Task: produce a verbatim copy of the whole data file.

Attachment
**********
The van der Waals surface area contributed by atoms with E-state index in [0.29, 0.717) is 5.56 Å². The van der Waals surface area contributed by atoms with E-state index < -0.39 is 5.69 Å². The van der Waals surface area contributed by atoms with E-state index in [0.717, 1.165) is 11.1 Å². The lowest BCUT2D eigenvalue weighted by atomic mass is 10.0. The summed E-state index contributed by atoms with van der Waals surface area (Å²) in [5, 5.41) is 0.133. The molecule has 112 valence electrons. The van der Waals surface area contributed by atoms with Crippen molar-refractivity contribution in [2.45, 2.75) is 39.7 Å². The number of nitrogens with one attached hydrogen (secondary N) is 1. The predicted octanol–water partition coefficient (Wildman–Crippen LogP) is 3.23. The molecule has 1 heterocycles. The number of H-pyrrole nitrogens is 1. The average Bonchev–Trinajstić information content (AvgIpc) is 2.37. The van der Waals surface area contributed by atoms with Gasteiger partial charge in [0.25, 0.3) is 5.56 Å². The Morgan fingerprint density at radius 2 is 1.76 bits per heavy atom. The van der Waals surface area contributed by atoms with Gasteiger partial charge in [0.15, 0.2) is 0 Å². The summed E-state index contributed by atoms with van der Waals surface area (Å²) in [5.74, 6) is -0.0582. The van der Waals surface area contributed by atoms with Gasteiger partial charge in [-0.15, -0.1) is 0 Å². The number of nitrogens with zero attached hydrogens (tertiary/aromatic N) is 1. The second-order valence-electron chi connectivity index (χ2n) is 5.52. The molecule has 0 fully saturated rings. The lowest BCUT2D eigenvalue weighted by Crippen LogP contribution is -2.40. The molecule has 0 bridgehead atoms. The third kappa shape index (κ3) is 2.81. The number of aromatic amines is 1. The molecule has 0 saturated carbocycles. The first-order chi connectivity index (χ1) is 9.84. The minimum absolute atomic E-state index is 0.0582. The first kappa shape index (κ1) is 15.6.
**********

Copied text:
The van der Waals surface area contributed by atoms with E-state index in [0.29, 0.717) is 5.56 Å². The van der Waals surface area contributed by atoms with E-state index < -0.39 is 5.69 Å². The van der Waals surface area contributed by atoms with E-state index in [0.717, 1.165) is 11.1 Å². The lowest BCUT2D eigenvalue weighted by atomic mass is 10.0. The summed E-state index contributed by atoms with van der Waals surface area (Å²) in [5, 5.41) is 0.133. The molecule has 112 valence electrons. The van der Waals surface area contributed by atoms with Crippen molar-refractivity contribution in [2.45, 2.75) is 39.7 Å². The number of nitrogens with one attached hydrogen (secondary N) is 1. The predicted octanol–water partition coefficient (Wildman–Crippen LogP) is 3.23. The molecule has 1 heterocycles. The number of H-pyrrole nitrogens is 1. The average Bonchev–Trinajstić information content (AvgIpc) is 2.37. The van der Waals surface area contributed by atoms with Gasteiger partial charge in [0.25, 0.3) is 5.56 Å². The Morgan fingerprint density at radius 2 is 1.76 bits per heavy atom. The van der Waals surface area contributed by atoms with Gasteiger partial charge in [0.15, 0.2) is 0 Å². The summed E-state index contributed by atoms with van der Waals surface area (Å²) in [5.74, 6) is -0.0582. The van der Waals surface area contributed by atoms with Gasteiger partial charge in [-0.15, -0.1) is 0 Å². The number of nitrogens with zero attached hydrogens (tertiary/aromatic N) is 1. The second-order valence-electron chi connectivity index (χ2n) is 5.52. The molecule has 0 fully saturated rings. The lowest BCUT2D eigenvalue weighted by Crippen LogP contribution is -2.40. The molecule has 0 bridgehead atoms. The third kappa shape index (κ3) is 2.81. The number of aromatic amines is 1. The molecule has 0 saturated carbocycles. The first-order chi connectivity index (χ1) is 9.84. The minimum absolute atomic E-state index is 0.0582. The first kappa shape index (κ1) is 15.6.